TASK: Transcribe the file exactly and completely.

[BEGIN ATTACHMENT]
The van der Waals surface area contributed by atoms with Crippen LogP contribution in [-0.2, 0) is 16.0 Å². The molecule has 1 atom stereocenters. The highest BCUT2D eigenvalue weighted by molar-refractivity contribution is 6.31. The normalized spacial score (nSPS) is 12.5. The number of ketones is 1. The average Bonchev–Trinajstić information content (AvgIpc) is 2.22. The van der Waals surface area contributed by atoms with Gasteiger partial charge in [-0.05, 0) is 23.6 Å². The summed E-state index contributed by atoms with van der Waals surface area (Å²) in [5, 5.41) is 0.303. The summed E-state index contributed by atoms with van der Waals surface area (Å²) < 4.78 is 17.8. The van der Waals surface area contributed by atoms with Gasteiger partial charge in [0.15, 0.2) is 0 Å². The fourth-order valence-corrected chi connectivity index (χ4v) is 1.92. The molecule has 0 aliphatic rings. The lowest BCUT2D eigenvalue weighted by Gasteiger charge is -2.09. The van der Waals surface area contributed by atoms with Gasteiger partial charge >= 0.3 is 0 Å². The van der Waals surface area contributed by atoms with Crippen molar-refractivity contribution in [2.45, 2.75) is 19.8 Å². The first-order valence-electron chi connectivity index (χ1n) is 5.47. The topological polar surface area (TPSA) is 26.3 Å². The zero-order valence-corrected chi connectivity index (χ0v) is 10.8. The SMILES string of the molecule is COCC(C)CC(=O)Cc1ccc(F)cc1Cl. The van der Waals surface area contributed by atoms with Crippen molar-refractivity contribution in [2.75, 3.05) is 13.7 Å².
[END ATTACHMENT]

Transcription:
The van der Waals surface area contributed by atoms with Crippen LogP contribution in [-0.2, 0) is 16.0 Å². The molecule has 1 atom stereocenters. The highest BCUT2D eigenvalue weighted by molar-refractivity contribution is 6.31. The normalized spacial score (nSPS) is 12.5. The number of ketones is 1. The average Bonchev–Trinajstić information content (AvgIpc) is 2.22. The van der Waals surface area contributed by atoms with Gasteiger partial charge in [-0.05, 0) is 23.6 Å². The summed E-state index contributed by atoms with van der Waals surface area (Å²) in [5, 5.41) is 0.303. The summed E-state index contributed by atoms with van der Waals surface area (Å²) < 4.78 is 17.8. The van der Waals surface area contributed by atoms with Gasteiger partial charge in [0.15, 0.2) is 0 Å². The fourth-order valence-corrected chi connectivity index (χ4v) is 1.92. The molecule has 0 aliphatic rings. The lowest BCUT2D eigenvalue weighted by Gasteiger charge is -2.09. The van der Waals surface area contributed by atoms with Gasteiger partial charge >= 0.3 is 0 Å². The van der Waals surface area contributed by atoms with Crippen molar-refractivity contribution in [2.45, 2.75) is 19.8 Å². The first-order valence-electron chi connectivity index (χ1n) is 5.47. The topological polar surface area (TPSA) is 26.3 Å². The zero-order valence-corrected chi connectivity index (χ0v) is 10.8. The SMILES string of the molecule is COCC(C)CC(=O)Cc1ccc(F)cc1Cl. The van der Waals surface area contributed by atoms with Crippen molar-refractivity contribution in [2.75, 3.05) is 13.7 Å².